Icelandic surfing, enabled by the new Land Rover Defender
| Artisanal globe-making in London with Bellerby & Co
| Gallery of stunning drone photography
| Author Helen Russell explores the meaning of happiness
| Exclusive short story by Jean Macneil
The revival of a complex
The revival of a complex and difficult craft resonates with a “re-evaluation of what things mean to people” resolved to turn it into a business. Eventually he finished a globe, sold it for about 50 per cent less than it cost to make and pushed on, selling just five between 2010 and 2011. The turning point came in 2012, when he finally got a sought-after opportunity to exhibit at the Royal Geographical Society in London. “That’s when things started to take off,” says Bellerby. “We got features in magazines and then my partner joined the business. She got one of our Instagram posts on the Explore page and we went from 5,000 followers to 60,000 in a day.” The craft of globe making became a viable business. It’s that craft, from the precision of watercolour shading the coasts to the exceptionally tricky goring (when the strips of paper map are wetted and fixed to the sphere), that gives these objects authenticity and desirability. It is, as Bellerby found out, difficult and time consuming. It takes six months to learn how to make globes, a job PHOTOGRAPHS: TOM BUNNING; PAUL MARC MITCHELL 70
he describes as “requiring an interesting mental profile. You cannot get annoyed by it or fight it. You’re dealing with wet paper. It’s terrible stuff, fragile and unstable. It’s all about practice. There are no books telling you what to do.” This might sound like the preserve of time-served artisans but one of the most striking aspects of Bellerby’s workshop is the fact that all the makers and artists are under 40, with many under 30. And every time they advertise a job, they’re inundated with applications. “We get people turning up at the door wanting jobs,” says Bellerby. Globe making, once forgotten and arcane, has become a sought-after occupation. Anastasiya Levashova (26) is one of Bellerby’s watercolourists. On our visit she is shading coastlines with the darker blue that delineates where land meets sea. “I saw these globes being painted at the Chelsea Flower Show and wanted to get involved,” she says. “Someone sent me a link to this job and I’ve been here for two years.” For Levashova, who has a degree in illustration, it’s more satisfying than illustrating books, her former occupation. Watching her brush washing paint along the Argentine coast, never straying over the land’s black outline, demonstrates what makes Bellerby’s globes unique and why people will pay significant sums for them. They represent the revival of a complex and difficult craft, one that resonates with what Bellerby describes as a “re-evaluation of what things mean to people. They would rather have a few very good things than lots of lower quality stuff”. Globes, explains Bellerby, have a universal appeal that continues to fascinate us millennia after the first was made. “We’re transfixed by them,” he says. “Six-year-olds might not understand globes but they remember them. Everyone does.” And with that he disappears back up stairs to resume his position as a creator of worlds. 71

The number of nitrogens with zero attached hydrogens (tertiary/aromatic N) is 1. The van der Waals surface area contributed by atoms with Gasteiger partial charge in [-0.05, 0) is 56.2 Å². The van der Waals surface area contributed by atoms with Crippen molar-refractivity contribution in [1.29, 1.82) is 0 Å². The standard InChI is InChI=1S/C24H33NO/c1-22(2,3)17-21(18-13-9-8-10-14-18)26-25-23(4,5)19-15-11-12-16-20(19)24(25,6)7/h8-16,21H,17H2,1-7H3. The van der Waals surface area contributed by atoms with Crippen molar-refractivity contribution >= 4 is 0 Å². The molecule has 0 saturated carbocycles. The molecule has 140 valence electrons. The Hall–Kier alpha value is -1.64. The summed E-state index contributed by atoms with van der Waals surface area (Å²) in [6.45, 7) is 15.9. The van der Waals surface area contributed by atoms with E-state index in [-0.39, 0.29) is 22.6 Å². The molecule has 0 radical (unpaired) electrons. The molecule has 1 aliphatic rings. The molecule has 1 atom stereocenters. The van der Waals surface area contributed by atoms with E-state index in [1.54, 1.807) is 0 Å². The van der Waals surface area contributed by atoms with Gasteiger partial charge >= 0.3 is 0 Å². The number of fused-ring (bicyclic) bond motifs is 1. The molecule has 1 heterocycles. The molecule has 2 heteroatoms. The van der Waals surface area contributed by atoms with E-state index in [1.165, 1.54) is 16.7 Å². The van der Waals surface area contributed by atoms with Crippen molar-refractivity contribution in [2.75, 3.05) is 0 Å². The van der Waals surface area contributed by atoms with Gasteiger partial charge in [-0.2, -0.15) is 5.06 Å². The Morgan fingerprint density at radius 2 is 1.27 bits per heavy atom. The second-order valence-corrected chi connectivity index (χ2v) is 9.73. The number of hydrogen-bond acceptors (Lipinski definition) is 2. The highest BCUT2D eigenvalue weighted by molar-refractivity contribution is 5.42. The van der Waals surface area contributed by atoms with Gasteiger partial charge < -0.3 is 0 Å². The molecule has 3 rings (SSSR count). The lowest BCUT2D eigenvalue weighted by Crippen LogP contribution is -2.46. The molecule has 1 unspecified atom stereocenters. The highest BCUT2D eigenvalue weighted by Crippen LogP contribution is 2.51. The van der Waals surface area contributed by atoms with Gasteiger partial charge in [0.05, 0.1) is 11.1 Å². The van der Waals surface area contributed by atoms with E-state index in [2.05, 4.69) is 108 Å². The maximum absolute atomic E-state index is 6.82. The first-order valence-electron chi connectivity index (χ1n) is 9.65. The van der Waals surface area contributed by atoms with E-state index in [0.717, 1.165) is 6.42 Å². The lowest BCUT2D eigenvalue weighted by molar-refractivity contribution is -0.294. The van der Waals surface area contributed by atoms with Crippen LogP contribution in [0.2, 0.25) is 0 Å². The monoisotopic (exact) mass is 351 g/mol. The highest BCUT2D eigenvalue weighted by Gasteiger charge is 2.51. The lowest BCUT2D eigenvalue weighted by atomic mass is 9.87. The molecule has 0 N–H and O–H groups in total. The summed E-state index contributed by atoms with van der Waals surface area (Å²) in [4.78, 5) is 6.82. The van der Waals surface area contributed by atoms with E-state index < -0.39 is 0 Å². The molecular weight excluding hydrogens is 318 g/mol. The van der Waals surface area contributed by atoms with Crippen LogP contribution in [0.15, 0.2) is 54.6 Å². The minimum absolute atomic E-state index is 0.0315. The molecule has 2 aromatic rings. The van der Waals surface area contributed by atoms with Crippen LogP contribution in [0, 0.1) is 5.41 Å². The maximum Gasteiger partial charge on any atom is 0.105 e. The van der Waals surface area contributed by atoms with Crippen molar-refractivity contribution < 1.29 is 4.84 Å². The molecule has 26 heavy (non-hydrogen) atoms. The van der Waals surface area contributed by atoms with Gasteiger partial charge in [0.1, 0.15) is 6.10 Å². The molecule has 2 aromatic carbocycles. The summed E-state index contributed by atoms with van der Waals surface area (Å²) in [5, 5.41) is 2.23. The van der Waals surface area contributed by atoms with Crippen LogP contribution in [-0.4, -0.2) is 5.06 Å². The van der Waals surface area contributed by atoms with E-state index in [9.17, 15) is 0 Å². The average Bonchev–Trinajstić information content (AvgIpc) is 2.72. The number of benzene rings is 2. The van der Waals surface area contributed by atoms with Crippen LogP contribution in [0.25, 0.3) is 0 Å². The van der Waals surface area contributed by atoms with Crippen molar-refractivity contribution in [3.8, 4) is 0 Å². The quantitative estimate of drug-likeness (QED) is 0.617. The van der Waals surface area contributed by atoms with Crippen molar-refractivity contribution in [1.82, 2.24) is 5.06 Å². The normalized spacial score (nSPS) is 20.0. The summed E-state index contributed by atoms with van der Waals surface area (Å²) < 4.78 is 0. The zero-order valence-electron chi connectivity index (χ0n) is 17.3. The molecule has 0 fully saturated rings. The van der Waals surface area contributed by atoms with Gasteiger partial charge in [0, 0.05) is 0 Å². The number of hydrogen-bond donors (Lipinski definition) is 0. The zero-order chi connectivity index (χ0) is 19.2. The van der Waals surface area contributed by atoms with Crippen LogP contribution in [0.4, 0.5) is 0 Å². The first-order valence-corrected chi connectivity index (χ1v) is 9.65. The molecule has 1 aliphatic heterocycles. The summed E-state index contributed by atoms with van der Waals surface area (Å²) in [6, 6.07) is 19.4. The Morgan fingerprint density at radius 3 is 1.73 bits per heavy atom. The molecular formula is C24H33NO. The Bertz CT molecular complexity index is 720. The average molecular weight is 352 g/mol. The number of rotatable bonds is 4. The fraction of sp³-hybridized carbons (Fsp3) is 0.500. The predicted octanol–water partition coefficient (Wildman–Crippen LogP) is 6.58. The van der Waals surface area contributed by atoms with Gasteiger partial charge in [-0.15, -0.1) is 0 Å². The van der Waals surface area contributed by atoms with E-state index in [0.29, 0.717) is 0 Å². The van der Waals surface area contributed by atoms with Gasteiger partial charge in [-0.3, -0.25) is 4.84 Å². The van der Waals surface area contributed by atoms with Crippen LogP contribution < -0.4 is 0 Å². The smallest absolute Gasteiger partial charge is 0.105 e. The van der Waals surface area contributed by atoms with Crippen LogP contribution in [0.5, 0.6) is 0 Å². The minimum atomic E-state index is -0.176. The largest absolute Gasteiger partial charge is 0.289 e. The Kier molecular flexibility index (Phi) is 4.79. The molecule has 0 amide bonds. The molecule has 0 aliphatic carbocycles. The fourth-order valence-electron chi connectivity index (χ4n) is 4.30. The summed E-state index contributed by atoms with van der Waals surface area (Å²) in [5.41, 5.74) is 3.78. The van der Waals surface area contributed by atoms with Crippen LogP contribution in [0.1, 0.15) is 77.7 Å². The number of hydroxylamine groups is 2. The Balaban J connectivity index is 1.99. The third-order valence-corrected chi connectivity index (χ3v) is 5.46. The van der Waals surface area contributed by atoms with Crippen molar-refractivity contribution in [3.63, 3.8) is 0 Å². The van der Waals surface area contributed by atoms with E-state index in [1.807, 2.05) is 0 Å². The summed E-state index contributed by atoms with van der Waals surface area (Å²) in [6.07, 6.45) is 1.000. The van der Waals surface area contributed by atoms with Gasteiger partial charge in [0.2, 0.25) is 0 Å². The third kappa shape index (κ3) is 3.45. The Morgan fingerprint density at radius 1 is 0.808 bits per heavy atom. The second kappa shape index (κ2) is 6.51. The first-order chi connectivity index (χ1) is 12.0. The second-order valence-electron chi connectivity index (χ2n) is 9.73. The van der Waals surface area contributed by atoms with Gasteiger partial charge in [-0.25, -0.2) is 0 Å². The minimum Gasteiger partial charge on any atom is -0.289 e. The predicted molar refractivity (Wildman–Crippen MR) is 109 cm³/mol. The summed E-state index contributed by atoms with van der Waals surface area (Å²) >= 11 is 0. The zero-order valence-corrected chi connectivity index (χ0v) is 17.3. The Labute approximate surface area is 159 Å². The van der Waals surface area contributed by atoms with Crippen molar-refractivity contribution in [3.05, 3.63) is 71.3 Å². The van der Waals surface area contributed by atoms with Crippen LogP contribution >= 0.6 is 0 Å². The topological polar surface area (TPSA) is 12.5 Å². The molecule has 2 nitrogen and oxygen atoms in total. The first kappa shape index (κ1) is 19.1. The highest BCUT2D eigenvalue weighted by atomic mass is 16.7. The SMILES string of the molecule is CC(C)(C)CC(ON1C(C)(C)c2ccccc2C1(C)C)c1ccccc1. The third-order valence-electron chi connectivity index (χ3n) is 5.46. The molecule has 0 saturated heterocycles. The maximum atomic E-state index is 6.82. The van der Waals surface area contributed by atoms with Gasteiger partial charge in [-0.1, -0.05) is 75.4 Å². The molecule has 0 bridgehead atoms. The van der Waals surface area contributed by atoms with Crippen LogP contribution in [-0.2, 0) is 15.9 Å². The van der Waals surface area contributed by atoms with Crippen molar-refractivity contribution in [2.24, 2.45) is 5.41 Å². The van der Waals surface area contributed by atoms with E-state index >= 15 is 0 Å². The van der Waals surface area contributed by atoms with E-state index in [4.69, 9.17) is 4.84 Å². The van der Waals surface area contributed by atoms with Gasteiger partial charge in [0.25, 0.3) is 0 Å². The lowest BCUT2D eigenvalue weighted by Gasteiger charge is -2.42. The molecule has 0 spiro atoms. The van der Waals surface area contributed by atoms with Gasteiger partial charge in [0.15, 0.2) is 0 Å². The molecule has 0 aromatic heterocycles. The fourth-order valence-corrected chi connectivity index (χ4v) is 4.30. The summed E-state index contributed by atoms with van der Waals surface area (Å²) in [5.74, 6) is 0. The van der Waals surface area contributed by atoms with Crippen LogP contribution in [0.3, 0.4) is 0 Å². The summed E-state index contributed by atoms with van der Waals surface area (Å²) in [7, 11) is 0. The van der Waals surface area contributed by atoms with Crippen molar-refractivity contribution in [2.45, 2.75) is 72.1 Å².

Land Rover Magazine showcases stories from around the world that celebrate inner strength and the drive to go Above and Beyond.
In this issue, New Defender is put through its paces by two inspirational young adventurers as they prepare for an expedition to the South Pole. We also celebrate 50 years of Range Rover by taking a journey of discovery to Dubai. As well as looking back, we look to future as a group of visionaries explain the technologies that could change the future for all of us.